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Introduction to Scholarly Communication

This short Library video will introduce you
to scholarly communication. Scholarship isn’t static; it’s a conversation
that’s constantly evolving as research findings are shared, published, built upon, proven
correct or discredited. That’s what academia is all about — people
producing research and others responding by criticizing, supporting and / or building
upon that research, which then generates new ideas and new knowledge.
The knowledge produced and shared through this cyclical process is scholarly communication.
There’s different ways to contribute to scholarship. You might already be familiar with scholarly
journals. Other ways research and /or data might be
shared include: on websites, open repositories, at conferences or discussions on blogs or
other online communities. Because scholarly communication is a conversation
where ideas can be debated over long periods of time
it’s important to know that conversations can evolve, they have a history and we don’t
know where they will end. When researching, it’s important to know that
a source might not represent the only — or even the dominant perspective on a topic.
Some questions such as the capital of a country or the boiling point of a chemical element
might have a single answer but there are many that don’t.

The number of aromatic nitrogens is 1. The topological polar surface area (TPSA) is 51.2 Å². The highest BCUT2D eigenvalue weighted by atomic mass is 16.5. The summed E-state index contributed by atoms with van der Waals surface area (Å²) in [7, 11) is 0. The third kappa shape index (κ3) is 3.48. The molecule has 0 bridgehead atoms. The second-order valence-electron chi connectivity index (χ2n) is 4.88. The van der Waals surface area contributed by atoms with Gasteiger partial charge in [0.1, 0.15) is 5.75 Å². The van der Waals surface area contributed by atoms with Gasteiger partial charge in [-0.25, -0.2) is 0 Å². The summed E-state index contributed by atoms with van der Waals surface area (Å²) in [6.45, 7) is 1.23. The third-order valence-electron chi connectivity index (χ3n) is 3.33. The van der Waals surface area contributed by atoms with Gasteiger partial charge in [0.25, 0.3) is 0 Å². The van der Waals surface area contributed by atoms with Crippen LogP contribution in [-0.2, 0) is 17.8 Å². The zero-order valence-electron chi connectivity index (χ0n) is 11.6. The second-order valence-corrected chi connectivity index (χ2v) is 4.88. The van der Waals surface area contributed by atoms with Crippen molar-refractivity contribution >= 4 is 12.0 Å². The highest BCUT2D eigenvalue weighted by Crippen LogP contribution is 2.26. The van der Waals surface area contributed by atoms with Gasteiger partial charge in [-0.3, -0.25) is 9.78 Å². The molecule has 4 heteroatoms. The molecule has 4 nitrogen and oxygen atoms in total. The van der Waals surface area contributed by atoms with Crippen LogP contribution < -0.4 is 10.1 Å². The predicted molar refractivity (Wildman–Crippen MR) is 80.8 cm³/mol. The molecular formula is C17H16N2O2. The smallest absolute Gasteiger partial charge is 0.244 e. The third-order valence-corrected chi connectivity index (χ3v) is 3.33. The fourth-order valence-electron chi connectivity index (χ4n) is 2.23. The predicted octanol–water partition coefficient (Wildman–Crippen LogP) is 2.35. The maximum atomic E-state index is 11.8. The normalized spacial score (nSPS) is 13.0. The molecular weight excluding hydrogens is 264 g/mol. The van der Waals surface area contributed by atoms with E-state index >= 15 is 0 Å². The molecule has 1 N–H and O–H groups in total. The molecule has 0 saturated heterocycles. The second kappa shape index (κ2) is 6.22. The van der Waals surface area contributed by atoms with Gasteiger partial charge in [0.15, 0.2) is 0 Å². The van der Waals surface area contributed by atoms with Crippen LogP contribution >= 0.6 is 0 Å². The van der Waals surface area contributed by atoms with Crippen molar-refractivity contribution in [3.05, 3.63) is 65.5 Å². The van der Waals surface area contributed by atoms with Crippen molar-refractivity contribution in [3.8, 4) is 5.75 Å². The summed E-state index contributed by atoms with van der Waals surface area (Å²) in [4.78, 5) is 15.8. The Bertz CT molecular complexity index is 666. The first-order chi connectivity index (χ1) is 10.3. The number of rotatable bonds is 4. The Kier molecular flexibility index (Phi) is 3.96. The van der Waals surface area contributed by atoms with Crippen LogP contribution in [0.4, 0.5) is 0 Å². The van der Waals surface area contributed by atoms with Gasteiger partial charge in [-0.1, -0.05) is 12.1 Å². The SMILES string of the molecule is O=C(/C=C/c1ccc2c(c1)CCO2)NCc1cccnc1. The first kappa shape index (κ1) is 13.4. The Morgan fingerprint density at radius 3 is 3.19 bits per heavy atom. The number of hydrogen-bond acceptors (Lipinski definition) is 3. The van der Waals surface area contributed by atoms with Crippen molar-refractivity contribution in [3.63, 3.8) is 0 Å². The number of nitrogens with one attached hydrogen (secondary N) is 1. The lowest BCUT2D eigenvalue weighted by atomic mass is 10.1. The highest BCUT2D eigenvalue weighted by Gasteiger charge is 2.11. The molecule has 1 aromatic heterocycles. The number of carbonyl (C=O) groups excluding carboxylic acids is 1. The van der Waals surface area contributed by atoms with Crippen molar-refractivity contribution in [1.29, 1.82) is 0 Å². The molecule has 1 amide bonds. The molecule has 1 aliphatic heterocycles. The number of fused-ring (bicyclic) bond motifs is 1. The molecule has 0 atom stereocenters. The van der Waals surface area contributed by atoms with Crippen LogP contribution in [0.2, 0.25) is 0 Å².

As you read, write and talk in your studies you will gain knowledge about the unique language,
processes and approaches in different subjects. This will help you understand the contributions
of particular articles, books and other scholarly pieces to help you understand the conversations
that are going on. Good researchers seek out a variety of perspectives
within conversations, not just the ones that they agree with.
While we can find scholarly communication by academics documented in places like academic
journal articles and books, there’s ways you can play a role in scholarly
communication happening around you at the university.
As student there’s a variety of ways to contribute to scholarly conversations –this might include
participating in class discussions, submitting to an undergraduate research journal or doing
a conference presentation or poster. If you have more questions about scholarly
communication or want help exploring scholarly conversations, Ask Us. Chat, E-mail, phone,
or drop by. This concludes the short library video on
scholarly communication.

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